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Foreclosure with 2 mortgages - what to expect

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We tried going the short-sale route - the agent had everything lined up: a buyer willing to take it on, estimates on getting the house marketable/livable (roughly 50k because of catastrophic septic system failure and foundation leak plus other major and minor issues), the 2nd mortgage holder (Ocwen) approved the greatly reduced amount they were offered, everything. The senior mortgage holder (Chase) did only an outside+comps based appraisal and said we had to try to sell it for 39k more than any of the potential buyers who looked at it were willing to even consider, and they won't budge on that, so the agent told us to go ahead and shut off utilities and prepare for the foreclosure process. Unfortunately I have no idea *how* to prepare for that.

 

Can I go ahead and cancel the insurance on it or do we have to keep that? We'll still have to pay taxes on it until the foreclosure is complete, right? I'm assuming Ocwen will also begin proceedings, so how does it work with two mortgage holders? Any other ideas on how to be prepared or minimize the coming "hit?"

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Can't see a button to edit my original, so...

 

We're in GA. Mainly I just want to know about maintaining insurance since we always paid it separately - it would save us a nice chunk monthly to drop it, but I don't want to end up shooting myself in the foot by doing so. Also, I'd love info about potential pros/cons of filing BK prior to foreclosure proceedings (according to means test we qualify for ch7, but the mortgages plus some medical debt totaling maybe 2k are our only debts, so not sure if we can do a BK just for the mortgages?)

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My lawyer that I use for consumer law issues when I had to file a couple suits against a couple of creditors last year told me that filing BK to save a home makes no sense. I don't know if I agree 100%.. If I had known at the time what the future was going to bring down the road (a chance to relocate and start over) I don't think that I would have.

 

You have a lot to consider....

 

Is the house worth it to you? Do you owe more than it is worth? Can you make the payment to the bankruptcy court AND your house payment (if you Ch 13) and live with not having any extra money for 3 to 5 years?

 

The first thing will be a notice of default with a intent to foreclose. Then after that a notice of acceleration where the primary lender will ask for all moneis due plus fees within X number of days or they will start foreclosure.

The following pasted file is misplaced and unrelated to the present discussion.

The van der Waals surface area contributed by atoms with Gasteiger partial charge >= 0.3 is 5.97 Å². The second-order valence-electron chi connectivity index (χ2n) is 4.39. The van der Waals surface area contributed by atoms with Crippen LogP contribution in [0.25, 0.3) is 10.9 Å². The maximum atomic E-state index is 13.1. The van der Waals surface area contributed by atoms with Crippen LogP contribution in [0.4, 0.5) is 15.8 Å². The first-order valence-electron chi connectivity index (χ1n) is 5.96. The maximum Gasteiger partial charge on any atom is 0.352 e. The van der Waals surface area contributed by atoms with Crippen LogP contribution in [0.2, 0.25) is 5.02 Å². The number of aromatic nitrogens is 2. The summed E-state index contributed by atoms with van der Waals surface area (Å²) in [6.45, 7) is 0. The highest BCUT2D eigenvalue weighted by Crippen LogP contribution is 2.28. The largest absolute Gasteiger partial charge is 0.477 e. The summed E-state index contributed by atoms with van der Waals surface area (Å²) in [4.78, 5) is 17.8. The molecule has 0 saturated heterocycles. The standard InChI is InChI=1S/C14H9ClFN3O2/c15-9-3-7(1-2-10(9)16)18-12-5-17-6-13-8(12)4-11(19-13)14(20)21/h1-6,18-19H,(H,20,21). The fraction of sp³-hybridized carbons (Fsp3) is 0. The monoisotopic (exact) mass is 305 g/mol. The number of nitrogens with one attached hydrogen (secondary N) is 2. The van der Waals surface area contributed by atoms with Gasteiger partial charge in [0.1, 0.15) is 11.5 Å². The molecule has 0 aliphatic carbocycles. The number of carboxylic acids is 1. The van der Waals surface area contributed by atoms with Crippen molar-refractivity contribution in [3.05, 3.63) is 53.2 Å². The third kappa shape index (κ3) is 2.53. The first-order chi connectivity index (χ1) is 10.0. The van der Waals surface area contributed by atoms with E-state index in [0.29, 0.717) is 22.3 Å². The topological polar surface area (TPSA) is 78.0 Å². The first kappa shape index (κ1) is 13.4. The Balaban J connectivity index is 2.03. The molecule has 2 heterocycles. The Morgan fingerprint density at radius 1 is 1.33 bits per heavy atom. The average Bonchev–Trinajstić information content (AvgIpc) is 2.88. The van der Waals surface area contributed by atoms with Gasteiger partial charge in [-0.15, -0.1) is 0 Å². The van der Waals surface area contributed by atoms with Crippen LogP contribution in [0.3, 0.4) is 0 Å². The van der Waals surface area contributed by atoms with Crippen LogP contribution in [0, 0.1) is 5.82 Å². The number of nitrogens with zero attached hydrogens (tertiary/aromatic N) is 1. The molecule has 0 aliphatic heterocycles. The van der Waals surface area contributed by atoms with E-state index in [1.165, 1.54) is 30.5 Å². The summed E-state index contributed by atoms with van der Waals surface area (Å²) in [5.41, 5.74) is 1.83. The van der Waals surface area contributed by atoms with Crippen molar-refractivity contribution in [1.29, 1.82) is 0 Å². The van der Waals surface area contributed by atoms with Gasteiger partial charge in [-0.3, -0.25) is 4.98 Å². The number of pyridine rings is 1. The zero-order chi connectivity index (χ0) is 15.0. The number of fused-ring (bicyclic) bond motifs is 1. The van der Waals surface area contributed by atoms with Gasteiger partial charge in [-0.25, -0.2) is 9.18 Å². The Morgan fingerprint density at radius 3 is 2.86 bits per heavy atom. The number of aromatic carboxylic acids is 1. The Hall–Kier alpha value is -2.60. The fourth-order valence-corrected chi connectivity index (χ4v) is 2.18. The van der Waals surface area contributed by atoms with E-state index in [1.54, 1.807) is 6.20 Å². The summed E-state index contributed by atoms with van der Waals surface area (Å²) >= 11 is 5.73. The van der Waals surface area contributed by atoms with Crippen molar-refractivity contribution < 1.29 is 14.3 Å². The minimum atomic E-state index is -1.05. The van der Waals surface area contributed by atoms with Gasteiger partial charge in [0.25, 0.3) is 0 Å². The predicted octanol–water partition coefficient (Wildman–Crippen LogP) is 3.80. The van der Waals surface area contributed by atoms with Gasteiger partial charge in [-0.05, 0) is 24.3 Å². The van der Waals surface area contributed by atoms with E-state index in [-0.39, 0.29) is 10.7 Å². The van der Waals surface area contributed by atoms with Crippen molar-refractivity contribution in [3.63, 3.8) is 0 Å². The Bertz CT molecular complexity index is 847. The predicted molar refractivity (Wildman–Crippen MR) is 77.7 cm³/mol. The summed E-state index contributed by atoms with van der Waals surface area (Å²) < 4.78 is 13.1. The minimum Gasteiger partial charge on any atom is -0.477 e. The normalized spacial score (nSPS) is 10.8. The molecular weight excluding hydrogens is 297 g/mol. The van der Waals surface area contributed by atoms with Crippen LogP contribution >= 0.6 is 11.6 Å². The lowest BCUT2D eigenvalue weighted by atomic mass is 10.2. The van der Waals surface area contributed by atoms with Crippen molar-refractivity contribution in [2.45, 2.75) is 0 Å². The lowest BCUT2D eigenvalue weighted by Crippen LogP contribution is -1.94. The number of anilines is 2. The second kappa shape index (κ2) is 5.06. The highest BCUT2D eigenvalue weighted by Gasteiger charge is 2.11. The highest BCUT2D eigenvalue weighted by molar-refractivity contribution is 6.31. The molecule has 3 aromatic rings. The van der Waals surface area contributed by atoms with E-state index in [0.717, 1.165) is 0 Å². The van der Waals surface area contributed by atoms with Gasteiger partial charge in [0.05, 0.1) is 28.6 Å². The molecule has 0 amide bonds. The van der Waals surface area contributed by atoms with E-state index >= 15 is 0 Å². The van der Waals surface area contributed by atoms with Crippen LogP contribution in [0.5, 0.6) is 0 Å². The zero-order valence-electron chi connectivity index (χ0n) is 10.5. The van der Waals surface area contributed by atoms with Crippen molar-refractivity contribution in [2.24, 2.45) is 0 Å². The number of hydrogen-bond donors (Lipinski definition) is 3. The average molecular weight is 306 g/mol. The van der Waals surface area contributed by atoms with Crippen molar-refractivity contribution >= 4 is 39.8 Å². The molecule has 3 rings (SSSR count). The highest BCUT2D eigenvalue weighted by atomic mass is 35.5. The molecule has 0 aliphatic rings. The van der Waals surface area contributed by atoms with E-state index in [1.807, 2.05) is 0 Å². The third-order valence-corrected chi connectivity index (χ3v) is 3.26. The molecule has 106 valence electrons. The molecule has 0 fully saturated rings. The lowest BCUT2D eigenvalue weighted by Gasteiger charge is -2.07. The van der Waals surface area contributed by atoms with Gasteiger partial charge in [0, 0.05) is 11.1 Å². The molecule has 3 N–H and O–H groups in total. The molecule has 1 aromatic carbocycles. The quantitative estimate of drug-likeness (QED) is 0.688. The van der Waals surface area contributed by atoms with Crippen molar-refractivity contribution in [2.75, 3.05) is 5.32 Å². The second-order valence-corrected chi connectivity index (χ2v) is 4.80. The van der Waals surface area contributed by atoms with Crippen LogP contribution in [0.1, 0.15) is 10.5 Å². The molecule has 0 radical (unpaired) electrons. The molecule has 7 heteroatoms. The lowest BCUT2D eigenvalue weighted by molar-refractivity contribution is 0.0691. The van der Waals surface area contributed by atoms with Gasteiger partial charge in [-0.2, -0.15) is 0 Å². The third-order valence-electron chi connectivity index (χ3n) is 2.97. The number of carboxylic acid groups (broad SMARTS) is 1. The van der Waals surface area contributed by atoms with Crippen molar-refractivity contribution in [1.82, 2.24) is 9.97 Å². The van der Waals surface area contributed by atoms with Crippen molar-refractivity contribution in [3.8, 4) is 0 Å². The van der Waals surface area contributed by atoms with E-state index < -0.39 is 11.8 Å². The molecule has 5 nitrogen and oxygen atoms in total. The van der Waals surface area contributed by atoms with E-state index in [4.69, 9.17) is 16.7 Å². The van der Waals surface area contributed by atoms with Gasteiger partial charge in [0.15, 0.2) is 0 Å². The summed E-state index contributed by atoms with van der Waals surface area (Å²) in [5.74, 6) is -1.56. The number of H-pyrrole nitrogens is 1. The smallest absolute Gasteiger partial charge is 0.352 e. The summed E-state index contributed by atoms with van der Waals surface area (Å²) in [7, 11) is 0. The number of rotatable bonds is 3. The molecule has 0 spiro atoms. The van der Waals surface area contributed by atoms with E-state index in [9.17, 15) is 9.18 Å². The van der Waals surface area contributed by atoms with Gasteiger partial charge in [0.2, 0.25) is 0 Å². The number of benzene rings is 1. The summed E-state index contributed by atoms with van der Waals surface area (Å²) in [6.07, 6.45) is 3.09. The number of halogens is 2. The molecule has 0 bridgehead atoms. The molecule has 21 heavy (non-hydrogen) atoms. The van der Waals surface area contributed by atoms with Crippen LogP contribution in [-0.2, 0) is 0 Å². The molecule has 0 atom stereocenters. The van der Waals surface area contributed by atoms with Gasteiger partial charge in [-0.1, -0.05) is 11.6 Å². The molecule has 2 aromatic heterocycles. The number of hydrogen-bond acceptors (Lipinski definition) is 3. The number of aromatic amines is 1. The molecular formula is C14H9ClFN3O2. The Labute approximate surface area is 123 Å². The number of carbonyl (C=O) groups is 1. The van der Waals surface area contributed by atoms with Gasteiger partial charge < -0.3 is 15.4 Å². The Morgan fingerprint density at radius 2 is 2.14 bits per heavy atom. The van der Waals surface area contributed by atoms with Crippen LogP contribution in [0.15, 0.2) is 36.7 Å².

If GA is a non judicial foreclosure state they just have to run the notice of foreclosure in the newspaper within a county the house resides for several weeks. Then they will file a foreclosure deed and then you will have x amount of days to leave or they will get a court order to send the sherrif department to your house and remove you and your belongings from the property.

 

It's the same in a judicial state as non judicial except the forclosure process is a court process. You will know when it starts because you will be served papers. In non judicial states you may not know until it has already happened.

 

Until the forclosure is complete you are still responsible for any liability of the property. If it burned down or flooded or was blown away in a tornado your responsible for that. Or if someone is injured on it until the bank owns it, its on you. If you stop paying the insurance they will put insurance on it at a redicious rate and they are the sole beneficiary if there is a loss and you get nothing.

 

If you don't pay the taxes when they are due and the home is still in your name then you will have a tax lien filed against you at worst.. The mortgage company will likely pick up the tab but add it to what you owe.

 

Then you have to worry about being sued for the difference between the amount owed and what it sells for in foreclosure. If you don't pay it they can get your tax returns for however many years it takes satisfy it. The second lien holder will have to take a back seat but they will sue you for the amount owed.

 

If you file a ch. 7 then you will no longer be liable for any of the money owed and you will still likely lose the house after it is discharged unless you reaffirm it (why though?) or you somehow refi it. But you are not going to be able to do so then if you can't now.

 

That will buy you several months in the home due to the bankruptcy process (5 months or longer) and then the foreclosure process is still taking 6-12 months or longer... technically you could live almost rent free for up to a year or more.

 

If you just walk away today your going to be on the hook for a lot of money and still have wrecked credit for 7 years. You can buy a home with a down payment 2 years post bankruptcy and have zero debts coming in to it.